As for the city, the subway and train systems are pretty easy once you figure out how to buy your ticket. Watch where you are walking because people will elbow or push right past you if you are in the way. Stay as far to your left in whichever direction you are going to avoid getting hit. Also, people don’t talk on the trains or really in the train stations. They aren’t really being rude, but I guess it’s a way of respecting the people around you. There is a system for everything and in Tokyo, you fall in line or you get pushed aside…and it’s better to just fall in line!

Asakusa Temple
We went to the Sky Tree, which is only a couple of years old and offers a great 360 view of the city. It’s about $20 to go to the first deck, and another $10 to go up to the top, but for checking it out at night, the first deck was fine and plenty high. The Asabuka temple was another great stop. It’s a huge open temple, very ornate and interesting, very traditional. As you walk in the front gates, there is a street lined with kiosks serving snacks and selling souvenirs. It’s beautiful though because of the natural scents and sights of Japan, along with cherry blossoms hanging from on top of the kiosks and people packed into a small area, all to enjoy the temple and the experience. There was definitely something magical about it.

We also spent an evening in Shibuya, which looks like the “Times Square” of Tokyo, usually what you see in the movies. It was neat to see, but nothing crazy or special per se. We had dinner and then went for drinks in this area.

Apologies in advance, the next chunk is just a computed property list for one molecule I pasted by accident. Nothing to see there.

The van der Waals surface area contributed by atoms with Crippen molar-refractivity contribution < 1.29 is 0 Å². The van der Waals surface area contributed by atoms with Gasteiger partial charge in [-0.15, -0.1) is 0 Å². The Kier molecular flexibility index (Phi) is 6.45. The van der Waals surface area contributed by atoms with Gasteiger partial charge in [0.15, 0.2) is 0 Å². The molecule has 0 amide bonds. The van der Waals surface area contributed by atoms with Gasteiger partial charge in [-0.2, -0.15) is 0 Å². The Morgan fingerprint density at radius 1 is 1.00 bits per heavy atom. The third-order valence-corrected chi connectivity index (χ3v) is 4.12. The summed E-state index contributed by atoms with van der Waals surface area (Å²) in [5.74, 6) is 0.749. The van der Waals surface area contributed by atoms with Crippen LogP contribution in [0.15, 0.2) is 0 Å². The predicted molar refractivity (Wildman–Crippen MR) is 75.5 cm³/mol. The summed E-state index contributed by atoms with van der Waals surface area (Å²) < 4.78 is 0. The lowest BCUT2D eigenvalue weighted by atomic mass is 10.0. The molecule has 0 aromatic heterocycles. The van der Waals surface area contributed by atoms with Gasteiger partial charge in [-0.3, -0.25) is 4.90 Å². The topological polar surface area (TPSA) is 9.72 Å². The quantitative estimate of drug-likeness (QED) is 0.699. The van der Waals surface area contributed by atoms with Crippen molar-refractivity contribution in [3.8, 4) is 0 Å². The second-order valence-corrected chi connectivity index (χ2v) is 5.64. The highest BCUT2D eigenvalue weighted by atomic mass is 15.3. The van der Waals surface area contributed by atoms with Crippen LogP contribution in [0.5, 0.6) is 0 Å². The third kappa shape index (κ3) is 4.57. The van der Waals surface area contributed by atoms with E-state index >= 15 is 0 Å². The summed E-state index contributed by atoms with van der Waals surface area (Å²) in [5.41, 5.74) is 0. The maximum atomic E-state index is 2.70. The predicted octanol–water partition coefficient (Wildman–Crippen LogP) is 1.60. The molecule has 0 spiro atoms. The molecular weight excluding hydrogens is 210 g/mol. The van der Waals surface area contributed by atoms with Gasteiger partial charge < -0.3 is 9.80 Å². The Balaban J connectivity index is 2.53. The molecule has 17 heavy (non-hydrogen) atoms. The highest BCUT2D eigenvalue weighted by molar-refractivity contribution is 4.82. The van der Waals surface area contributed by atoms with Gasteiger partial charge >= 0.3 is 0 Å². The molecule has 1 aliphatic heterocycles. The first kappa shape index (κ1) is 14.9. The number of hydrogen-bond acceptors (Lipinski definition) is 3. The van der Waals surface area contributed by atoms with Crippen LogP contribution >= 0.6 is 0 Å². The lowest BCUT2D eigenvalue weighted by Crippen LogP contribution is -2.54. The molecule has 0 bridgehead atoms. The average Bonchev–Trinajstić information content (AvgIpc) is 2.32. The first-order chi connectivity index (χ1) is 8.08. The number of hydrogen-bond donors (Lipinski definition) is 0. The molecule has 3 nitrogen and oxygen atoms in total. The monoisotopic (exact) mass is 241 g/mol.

Temple Gardens
On Saturday, I went on a tour to Mt. Fuji. Excited to just be getting away from the city for a while, Mt. Fuji was going to be an exciting getaway. We traveled for about two hours by bus to the visitor center. There was still a lot of snow and it was pretty chilly, but sunny skies gave us great views of the volcano. We then drove up to the 1st station, which is about 3700ft. We had some more great views of the top, but we couldn’t go any higher because the road was blocked by snow, so that was a bit disappointing. We then went to the Hakone area, which is known for hot springs. We stopped at a very nice hotel for lunch, which was delicious, and then took a gondola ride up near the hot springs, and a boat ride on Ashi Lake. Although the clouds came in briefly, Fuji cleared up for spectacular viewing and picture taking. We then took the bus back to Tokyo, making it about a 13 hour day which was very long and tiring, but well worth the experience, fresh air, and views. Hakone is an area that I would visit again, so the beautiful and peaceful surroundings, and for a chance to go to the hot springs. I think climbing Mt. Fuji would be a neat experience as well.